HELIOS Base User manual

3 Introduction
3.1 Introduction to HELIOS Base
HELIOS Base introduction
HELIOS Base is a new concept in the modular HELIOS product line. It builds the platform for all HELIOS products. The HELIOS Base software is indispensable because it contains libraries, installer programs, etc. without which no other HELIOS product could work stand-alone.
HELIOS Base services
It comprises the LPR printing system, printer drivers, the HELIOS Installer, Unicode support, ICC profiles, utilities, libraries, the "license" program which lets you enter software licenses for all HELIOS products, the HELIOS Service Controller, the Service Location Protocol (SLP) server, the HELIOS Update Installer, and HELIOS tools ("start-helios", "stop-helios").
A brief description of the HELIOS Base services is provided in the following section, 3.2 "Features of HELIOS Base 1.1", where you can also find references to the respective chapters in this manual.
3.2 Features of HELIOS Base 1.1
3.2.1 LPR printing system
The HELIOS LPR system has been improved and supports more features than the original BSD-UNIX LPR.
For more details see 10 "HELIOS LPR printing system".
3.2.2 HELIOS Update Installer
The HELIOS Update Installer enables the user to download HELIOS product updates and to install them.
For more details see 12 "The HELIOS Update Installer".
3.2.3 TCP/IP Service Location Protocol (SLP)
Our software supports the Service Location Protocol (SLP), which allows users under UNIX systems to find available services without any knowledge of host names. Under Mac OS X, SLP is preferred over the old AppleTalk Name Binding Protocol (NBP) and will replace it in the future.
For more details see 8 "Service Location Protocol (SLP)".
3.2.4 HELIOS Service Controller
The HELIOS Service Controller controls and monitors a separate process per service, and also a separate process per active user. This offers considerable advantages, e.g.:
For more details see 9 "The Service Controller".
3.2.5 Central "start-stop" script folder
3.2.6 Unicode conversion utility
"uniconv", HELIOS' new Unicode conversion utility, allows the conversion of text files or strings (e.g. file names) from one encoding to another. For more details see 6.4 "uniconv".
3.2.7 Unicode support
3.2.8 Easier HELIOS product installation with the HELIOS Software Installer
HELIOS Installer installs all selected products in one step. This means:
For more details see 4.1.5 "Software installation".
3.2.9 New HELIOS directory structure
The new HELIOS directory structure offers:
Starting the server anew ("start-helios" script) will then automatically use the new settings from the directory
For more details see 5 "HELIOS directory structure".
3.2.10 HELIOS Preferences
HELIOS software products are configured by means of EtherShare Admin or PCShare Admin. Both configuration tools affect the "HELIOSDIR/var/conf/Preferences" file, which is binary and can be viewed with the "prefdump" command.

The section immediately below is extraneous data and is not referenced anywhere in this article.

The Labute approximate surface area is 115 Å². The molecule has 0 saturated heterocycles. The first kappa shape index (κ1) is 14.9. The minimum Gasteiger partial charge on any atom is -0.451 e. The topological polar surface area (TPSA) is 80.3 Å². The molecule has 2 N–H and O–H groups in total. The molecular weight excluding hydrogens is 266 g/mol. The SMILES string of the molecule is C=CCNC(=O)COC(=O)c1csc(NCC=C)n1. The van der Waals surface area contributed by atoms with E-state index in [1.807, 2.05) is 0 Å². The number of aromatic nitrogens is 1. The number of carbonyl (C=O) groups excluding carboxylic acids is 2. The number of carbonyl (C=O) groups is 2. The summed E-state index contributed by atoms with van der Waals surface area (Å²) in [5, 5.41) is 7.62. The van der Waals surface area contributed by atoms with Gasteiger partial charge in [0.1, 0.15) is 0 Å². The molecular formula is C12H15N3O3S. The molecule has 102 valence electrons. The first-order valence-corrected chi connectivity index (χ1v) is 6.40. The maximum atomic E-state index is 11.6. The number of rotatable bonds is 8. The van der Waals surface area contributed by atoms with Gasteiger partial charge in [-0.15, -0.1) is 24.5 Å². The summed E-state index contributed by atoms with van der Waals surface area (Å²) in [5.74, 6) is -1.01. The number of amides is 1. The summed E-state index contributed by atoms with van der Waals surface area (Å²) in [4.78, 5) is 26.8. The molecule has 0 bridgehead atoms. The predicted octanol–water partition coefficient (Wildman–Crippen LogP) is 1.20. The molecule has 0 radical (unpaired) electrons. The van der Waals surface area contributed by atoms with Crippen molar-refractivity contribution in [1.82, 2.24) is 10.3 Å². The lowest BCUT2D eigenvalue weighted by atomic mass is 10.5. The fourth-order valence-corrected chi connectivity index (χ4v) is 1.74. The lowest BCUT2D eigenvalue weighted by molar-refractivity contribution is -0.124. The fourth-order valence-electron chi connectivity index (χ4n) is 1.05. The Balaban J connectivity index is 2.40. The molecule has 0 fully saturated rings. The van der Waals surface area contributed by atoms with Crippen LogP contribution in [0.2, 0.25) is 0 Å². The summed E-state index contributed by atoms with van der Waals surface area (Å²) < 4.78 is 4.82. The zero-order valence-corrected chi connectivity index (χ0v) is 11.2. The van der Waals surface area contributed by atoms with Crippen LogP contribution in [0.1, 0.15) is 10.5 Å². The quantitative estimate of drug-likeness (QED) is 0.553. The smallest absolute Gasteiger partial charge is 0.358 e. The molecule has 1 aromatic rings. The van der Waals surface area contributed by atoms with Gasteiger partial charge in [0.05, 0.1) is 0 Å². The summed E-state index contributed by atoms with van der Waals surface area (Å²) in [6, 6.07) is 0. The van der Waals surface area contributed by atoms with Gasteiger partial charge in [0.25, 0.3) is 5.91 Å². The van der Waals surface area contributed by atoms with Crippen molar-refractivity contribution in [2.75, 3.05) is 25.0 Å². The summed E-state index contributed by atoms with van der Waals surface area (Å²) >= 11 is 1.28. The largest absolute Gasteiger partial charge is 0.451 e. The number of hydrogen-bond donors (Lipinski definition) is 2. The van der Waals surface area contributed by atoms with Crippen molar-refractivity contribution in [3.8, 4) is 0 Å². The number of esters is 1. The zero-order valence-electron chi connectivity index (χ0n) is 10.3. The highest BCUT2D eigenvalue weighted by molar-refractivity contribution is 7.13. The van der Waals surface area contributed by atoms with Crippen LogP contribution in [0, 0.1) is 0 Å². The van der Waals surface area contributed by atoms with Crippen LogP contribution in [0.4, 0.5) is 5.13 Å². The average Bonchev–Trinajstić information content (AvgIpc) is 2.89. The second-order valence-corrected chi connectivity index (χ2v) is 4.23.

For more details see 7 "HELIOS Preferences".
3.3 Network hardware
There are several different ways of connecting workstations and printers together to build a network. If you want to build e.g. a Fast Ethernet or Gigabit Ethernet network you may have to install appropriate interface cards in some or all of the workstations and servers.
Ethernet is a hardware and network protocol standard which has found worldwide acceptance by a large number of computer manufacturers. Ethernet interface cards are available for most Windows computers, high-end printers, and all UNIX hosts. Many UNIX hosts, all new Macintoshs and some newer Windows computers have an Ethernet interface already built-in.
Ethernet networks can simultaneously support several network protocols such as TCP/IP and AppleTalk.
3.4 Network topology
The various junctions, routers, bridges and devices on the network are called nodes, and the way they are physically connected together is called the topology of the network. On the one hand, the topology is dependent on usage requirements (the required position of the workstations within an office building). On the other hand, it is also necessary to take account of physical limitations imposed by the chosen hardware (e.g. maximum cable lengths) and by network standards.
Ethernet is logically characterized by a linear bus topology. However, nowadays the 10Base-T Ethernet and 100Base-T Ethernet - also called Fast Ethernet - have, from the physical point of view, a star-shaped topology. This means that all workstations and printers etc. connected to the network are attached to a hub in the logical center of the "star".
When installing the network cable, it is important to make sure that it is not installed with sharp bends or under tension. It should be laid in such a way that it cannot be damaged, and it should be routed as far away as possible from powerful electrical fields. Please observe the exact specifications of the hardware manufacturer. The manufacturer's documentation contains all required information on allowable cable lengths, types of connectors to be used and other points to be noted.
The TCP/IP protocol allows a number of physically separated networks to be linked together. The separate networks can use either the same or different hardware standards. The connection between two networks is implemented with so-called routers. The special software that runs in routers is called router software.
Each separate network is assigned a unique network number. A workgroup is a group of one or more logical networks with the same symbolic (logical) name. A device on the network is a member of a particular workgroup. However, a router between two networks (e.g. between FDDI and Ethernet) is a member of at least two logical networks. Furthermore, in some cases two logical networks can co-exist on the same hardware cable (provided, of course, that they use the same hardware standard).

© 2002 HELIOS Software GmbH